Bank of America has been one of the least cooperative banks participating in Treasury's slow-going program to modify mortgages and prevent foreclosure, but last week I received a lending report from BofA with a fishy paragraph:
Over the past 21 months, we’ve helped modify mortgage loans for 445,000 homeowners or, on average, more than 21,000 each month. In addition to these results through our own programs, we helped move almost 100,000 customers into trial modifications through the Administration’s Home Affordable Modification Program (HAMP) in the third quarter.
Wait a minute. BofA has been performing Treasury modifications through the Home Affordable Mortgage Program more slowly than almost every other peer institution, and had been complaining about how they didn't have the resources or infrastructure to move any faster. But now we find out that even as they complained about the lack of resources, they've been doing hundreds of thousands of non-Treasury modifications, which, as I reported in the spring, are usually worse than getting no modification at all. How are they doing this? Andrew Jakabovics and Pat Garafalo at the Center for American Progress have found out: BofA is directing potential HAMP participants into its proprietary modification program, something the HAMP program is supposed to discourage:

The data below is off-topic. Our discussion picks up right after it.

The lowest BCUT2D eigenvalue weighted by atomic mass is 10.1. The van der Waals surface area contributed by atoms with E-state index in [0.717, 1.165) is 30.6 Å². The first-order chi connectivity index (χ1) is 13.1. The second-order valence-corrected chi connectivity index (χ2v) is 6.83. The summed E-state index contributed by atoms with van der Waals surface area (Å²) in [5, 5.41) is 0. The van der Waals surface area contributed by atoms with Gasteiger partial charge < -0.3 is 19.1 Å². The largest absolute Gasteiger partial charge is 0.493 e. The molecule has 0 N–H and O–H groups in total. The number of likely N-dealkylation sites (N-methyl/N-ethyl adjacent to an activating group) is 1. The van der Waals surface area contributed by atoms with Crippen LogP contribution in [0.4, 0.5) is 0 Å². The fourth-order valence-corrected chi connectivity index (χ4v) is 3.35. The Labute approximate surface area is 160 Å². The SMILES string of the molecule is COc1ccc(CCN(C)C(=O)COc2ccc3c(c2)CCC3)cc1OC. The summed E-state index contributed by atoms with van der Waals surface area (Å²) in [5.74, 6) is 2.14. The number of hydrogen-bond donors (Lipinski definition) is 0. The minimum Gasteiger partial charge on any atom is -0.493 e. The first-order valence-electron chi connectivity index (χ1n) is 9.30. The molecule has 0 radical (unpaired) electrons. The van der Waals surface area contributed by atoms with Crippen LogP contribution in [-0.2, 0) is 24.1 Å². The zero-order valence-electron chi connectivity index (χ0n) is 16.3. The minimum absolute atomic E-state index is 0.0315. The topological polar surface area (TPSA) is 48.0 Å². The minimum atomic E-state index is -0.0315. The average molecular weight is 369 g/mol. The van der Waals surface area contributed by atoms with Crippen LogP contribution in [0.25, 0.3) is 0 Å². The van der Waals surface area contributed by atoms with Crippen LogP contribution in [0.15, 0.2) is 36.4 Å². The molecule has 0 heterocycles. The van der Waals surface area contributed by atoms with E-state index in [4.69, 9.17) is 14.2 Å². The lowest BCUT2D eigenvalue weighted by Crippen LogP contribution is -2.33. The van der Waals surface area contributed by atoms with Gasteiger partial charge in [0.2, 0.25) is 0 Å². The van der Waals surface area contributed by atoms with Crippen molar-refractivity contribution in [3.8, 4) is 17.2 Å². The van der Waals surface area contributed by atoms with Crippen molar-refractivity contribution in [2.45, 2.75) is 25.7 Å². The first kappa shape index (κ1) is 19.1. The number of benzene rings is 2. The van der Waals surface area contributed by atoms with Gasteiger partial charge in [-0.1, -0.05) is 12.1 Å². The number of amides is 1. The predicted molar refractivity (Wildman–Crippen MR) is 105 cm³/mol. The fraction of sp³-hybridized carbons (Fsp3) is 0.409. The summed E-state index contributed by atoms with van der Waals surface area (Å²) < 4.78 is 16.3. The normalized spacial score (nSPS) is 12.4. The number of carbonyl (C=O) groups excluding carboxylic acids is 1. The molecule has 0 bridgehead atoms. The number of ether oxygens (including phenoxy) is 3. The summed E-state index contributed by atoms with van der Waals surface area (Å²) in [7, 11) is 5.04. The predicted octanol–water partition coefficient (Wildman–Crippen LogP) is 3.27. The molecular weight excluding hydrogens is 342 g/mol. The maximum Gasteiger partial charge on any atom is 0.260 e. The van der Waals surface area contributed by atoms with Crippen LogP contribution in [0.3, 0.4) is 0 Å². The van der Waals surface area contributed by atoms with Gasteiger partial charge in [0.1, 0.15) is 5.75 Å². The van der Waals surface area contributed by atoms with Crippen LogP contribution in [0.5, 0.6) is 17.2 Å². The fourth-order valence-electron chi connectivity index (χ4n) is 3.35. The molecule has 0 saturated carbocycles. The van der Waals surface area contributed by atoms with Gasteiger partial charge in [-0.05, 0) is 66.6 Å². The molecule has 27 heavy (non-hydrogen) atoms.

In case there remains any ambiguity as to whether a servicer can pull borrowers out of the pool to offer them a non-HAMP-compliant modification before determining their status under HAMP, Treasury official Herbert Allison recently testified, “under HAMP’s loan modification guidelines, mortgage servicers are prevented from ‘cherry-picking’ which loans to modify in a manner that might deny assistance to borrowers at greatest risk of foreclosure.”
So BofA can’t simply suggest an alternative program to this homeowner without determining eligibility for HAMP, and by doing so, it is potentially lowering the number of successful HAMP modifications it completes. Given the size of BofA’s portfolio, its compliance with program rules — particularly as it pertains to getting eligible borrowers into the program — directly impacts the public’s perception of the success of HAMP. If BofA were performing as well as CitiMortgage, Treasury would have reported an additional quarter million mortgages in its HAMP totals.
This is, of course, ridiculous. The whole point of HAMP was to make modifications that helped troubled borrowers and the broader economy, not use the facade of a government program to trick homeowners into changes that could end with them owing even more money and still potentially losing their homes.
-- Tim Fernholz